TEL AVIV/GAZA – Egypt agreed to reopen its border crossing with the Gaza Strip to allow aid to reach Palestinians, the United States said, as the humanitarian crisis worsened in the narrow enclave and anti-Israel protests flared across the Middle East.
The region remained volatile in the aftermath of an explosion at Gaza’s Al Ahli Arab Hospital late on Tuesday, which Palestinian officials said killed 471 people and blamed on what they said was an Israeli air strike.
Israel and the US said the cause was a failed rocket launch by anti-Israeli Palestinian Islamic Jihad militants in Gaza, which denied responsibility.
Mr Lior Haiat, spokesman for Israel’s Foreign Ministry, said on social media platform X, formerly Twitter, that at the hospital “several dozen people were apparently killed”, a much lower toll than reported by Palestinian officials.
Amid outrage over the hospital explosion, demonstrations erupted in the Israeli-occupied Palestinian West Bank, Iran, Jordan, Lebanon, Tunisia and elsewhere.
Israeli forces shot dead two Palestinian teenagers in the West Bank during protests, Palestinian officials said, while Lebanese security forces fired tear gas and water cannon at protesters throwing projectiles near the US embassy, TV footage showed.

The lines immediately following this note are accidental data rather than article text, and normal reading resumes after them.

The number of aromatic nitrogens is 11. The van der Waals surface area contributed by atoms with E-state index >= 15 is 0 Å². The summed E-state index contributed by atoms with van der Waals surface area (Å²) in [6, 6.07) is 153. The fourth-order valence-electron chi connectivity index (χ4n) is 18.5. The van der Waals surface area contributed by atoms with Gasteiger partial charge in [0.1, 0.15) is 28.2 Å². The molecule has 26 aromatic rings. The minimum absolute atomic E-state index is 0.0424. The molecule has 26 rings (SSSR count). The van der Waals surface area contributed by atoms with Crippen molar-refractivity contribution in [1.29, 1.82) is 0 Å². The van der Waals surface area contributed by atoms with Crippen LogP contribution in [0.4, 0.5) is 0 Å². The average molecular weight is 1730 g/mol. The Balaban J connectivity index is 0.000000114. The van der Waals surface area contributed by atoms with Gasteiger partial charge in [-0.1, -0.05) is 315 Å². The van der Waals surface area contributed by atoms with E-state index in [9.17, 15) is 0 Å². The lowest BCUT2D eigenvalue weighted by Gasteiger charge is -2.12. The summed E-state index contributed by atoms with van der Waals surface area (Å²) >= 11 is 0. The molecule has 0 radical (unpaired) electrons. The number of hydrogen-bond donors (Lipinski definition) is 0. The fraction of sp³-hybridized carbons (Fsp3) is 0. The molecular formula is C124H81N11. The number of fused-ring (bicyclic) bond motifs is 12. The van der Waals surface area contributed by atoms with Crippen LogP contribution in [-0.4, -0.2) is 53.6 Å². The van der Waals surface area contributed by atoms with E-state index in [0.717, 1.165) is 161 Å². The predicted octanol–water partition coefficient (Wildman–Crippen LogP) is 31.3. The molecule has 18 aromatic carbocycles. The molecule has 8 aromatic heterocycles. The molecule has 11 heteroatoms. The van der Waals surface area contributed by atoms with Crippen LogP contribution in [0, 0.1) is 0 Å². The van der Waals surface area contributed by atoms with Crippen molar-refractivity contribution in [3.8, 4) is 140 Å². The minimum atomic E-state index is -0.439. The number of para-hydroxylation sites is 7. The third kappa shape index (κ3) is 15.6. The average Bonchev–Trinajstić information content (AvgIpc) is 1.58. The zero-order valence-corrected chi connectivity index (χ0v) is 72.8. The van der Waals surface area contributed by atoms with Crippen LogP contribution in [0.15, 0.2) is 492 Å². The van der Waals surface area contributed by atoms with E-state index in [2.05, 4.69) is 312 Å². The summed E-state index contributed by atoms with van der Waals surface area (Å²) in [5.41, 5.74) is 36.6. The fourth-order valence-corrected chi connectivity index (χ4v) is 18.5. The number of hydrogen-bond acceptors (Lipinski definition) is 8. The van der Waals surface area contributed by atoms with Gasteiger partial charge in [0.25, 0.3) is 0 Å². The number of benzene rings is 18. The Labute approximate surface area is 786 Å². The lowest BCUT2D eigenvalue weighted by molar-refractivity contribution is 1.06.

While flying home from a less than eight-hour visit to Israel, US President Joe Biden discussed aid for Gaza with Egyptian President Abdel Fattah El-Sisi by phone late on Wednesday.
Mr Biden told reporters that Mr Sisi agreed to open the Rafah crossing from Egypt to Gaza to allow about 20 trucks carrying humanitarian aid into the enclave, where people are desperately short of food, water, fuel and other essentials after Israel unleashed a blockade and air strikes 12 days ago.
Mr Biden did not give a timeline for the opening, but US national security spokesman John Kirby said it would occur in coming days following repairs to the road.
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